Baltimore’s Green Party Mayoral Primary is a 3-Way Race

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Baltimore-Green-PartyFollowing the primary elections on April 26, Green-leaning Baltimoreans will have another chance to go to the polls to select a mayoral hopeful. Three candidates are registered to run in Baltimore’s Green Party, and it’s up to voters to decide who to nominate.

Like the Democratic race for mayor, the Green race gained candidates in the closing days before the filing deadline. The primary is set to take place via mail-in ballots sent during April, and due to be returned by the end of month. The party will also conduct in-person voting and vote counting on May 1. More on the primary process.

“We are pleased to have three qualified candidates running for mayor, all of whom have a history of community service,” said Andy Ellis, co-chair of the Baltimore Green Party. “We look forward to their participation in debates and forums to introduce Baltimore voters to new ideas that will create a democratized economy to build community wealth throughout Baltimore, especially in historically neglected areas.”

There are about 1,000 registered Green Party members in Baltimore. The party is planning a meet-and-greet with all of its candidates on March 19 at its local headquarters (100 E. 23rd Street).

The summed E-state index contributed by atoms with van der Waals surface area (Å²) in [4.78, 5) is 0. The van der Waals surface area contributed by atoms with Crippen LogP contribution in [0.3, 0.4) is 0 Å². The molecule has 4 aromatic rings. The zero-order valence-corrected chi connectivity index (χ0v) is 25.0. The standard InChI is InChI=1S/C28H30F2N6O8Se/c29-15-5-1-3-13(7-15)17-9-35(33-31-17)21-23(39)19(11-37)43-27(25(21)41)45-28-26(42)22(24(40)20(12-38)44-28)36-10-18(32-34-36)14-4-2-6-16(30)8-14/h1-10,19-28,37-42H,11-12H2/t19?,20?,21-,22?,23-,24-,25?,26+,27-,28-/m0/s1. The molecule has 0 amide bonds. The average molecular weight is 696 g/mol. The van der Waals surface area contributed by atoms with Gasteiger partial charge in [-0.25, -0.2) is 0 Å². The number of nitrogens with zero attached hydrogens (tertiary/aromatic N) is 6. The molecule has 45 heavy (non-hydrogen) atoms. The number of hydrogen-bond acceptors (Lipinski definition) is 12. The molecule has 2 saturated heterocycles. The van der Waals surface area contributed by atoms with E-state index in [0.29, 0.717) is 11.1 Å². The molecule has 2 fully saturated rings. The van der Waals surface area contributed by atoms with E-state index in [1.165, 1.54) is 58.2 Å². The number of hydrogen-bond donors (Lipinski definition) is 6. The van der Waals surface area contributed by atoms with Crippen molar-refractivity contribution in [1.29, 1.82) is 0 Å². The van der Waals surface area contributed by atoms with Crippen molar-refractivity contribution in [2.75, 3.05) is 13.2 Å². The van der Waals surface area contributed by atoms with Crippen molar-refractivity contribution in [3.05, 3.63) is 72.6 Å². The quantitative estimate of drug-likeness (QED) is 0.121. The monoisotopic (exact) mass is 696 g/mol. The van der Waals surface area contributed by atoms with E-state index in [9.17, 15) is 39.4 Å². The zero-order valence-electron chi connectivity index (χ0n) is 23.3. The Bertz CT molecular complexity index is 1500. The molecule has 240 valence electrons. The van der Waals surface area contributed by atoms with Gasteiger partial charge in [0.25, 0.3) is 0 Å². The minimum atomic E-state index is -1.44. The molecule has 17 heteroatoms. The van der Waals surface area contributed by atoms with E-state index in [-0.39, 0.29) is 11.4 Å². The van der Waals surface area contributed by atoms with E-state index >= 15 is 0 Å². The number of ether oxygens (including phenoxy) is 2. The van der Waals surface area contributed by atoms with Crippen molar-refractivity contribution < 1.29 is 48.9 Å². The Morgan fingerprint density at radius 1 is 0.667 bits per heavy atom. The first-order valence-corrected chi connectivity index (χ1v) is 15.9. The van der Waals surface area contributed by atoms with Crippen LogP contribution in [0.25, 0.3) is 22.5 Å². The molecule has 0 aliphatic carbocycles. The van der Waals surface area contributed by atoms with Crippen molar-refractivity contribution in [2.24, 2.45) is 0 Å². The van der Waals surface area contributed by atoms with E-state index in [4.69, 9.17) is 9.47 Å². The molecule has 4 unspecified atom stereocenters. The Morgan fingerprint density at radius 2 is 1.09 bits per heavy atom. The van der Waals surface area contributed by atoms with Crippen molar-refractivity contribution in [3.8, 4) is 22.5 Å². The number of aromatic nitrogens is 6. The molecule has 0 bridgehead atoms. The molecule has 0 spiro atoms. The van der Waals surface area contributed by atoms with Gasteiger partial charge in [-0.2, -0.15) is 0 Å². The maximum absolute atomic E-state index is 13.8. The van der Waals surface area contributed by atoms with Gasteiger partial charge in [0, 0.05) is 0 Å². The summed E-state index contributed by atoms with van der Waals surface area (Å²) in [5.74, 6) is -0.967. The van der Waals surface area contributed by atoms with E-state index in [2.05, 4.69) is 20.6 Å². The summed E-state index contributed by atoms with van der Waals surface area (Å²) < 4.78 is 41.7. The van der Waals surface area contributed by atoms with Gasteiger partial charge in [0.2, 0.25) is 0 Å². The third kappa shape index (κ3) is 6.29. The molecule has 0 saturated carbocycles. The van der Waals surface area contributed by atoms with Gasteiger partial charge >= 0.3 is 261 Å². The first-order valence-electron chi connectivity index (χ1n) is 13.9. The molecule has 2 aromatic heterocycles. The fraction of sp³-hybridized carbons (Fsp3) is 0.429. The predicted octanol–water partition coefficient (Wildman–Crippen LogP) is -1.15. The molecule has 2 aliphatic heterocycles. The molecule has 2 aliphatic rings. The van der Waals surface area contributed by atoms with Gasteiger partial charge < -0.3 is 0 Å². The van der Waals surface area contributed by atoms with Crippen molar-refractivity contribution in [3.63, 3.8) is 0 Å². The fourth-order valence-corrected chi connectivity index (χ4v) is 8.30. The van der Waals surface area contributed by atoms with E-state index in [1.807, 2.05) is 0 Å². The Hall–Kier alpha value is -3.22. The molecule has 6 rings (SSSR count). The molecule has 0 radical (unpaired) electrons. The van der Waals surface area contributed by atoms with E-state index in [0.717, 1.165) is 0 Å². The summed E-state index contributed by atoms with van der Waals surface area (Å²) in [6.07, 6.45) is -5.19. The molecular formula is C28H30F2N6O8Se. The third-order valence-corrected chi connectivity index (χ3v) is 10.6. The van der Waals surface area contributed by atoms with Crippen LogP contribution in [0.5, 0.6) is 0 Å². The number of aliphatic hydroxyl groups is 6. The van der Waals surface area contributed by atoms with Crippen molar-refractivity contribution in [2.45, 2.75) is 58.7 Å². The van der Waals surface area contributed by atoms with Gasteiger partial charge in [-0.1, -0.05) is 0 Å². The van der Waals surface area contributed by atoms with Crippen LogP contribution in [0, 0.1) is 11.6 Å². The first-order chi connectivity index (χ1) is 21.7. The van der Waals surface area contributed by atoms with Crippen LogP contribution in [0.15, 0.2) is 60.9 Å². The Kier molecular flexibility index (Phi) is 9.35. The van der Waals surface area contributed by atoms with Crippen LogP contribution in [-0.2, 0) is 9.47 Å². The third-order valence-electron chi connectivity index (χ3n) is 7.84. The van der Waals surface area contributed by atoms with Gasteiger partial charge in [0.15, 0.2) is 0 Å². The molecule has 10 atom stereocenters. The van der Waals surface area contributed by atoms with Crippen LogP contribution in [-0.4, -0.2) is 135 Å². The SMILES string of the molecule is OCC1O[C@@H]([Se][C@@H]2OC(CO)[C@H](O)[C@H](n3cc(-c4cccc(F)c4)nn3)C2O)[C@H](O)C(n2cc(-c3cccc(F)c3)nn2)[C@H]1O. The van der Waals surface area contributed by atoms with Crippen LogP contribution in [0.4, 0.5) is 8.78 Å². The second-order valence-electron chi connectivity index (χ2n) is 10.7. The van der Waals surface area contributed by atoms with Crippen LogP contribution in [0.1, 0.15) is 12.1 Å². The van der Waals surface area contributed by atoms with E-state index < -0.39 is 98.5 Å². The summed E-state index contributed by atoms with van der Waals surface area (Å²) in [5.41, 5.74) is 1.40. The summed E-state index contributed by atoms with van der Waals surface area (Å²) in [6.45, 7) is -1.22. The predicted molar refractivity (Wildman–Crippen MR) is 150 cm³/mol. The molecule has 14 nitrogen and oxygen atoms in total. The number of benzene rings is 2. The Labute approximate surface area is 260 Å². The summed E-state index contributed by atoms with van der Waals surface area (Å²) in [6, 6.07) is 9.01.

Community activist Joshua Harris was initially running in the crowded Democratic race, but switched to the Green Party. The Southwest Baltimore resident told BFB’s Elizabeth Heubeck about policy plans to turn vacants into assets, and his work as co-founder of urban revitalization organization Hollins Creative Placemaking.

Read our Big Fish Q&A with Joshua Harris

Emmanuel McCray, a leadership organizer for United Workers, initially appeared to be the only candidate in the race. He told Baltimore Fishbowl’s Laurel Peltier that he would work for fair housing, paid sick leave, and stopping the Curtis Bay incinerator.

Read our Big Fish Q&A with Emmanuel McCray

The third candidate in the race is David Marriott. The former police officer resigned after five years on the force because he “saw a flawed system that was not serving justice and because of discrimination in the ranks.” He wants to work to end abusive policing and improve community relations within the Baltimore Police Department, and improve school facilities.


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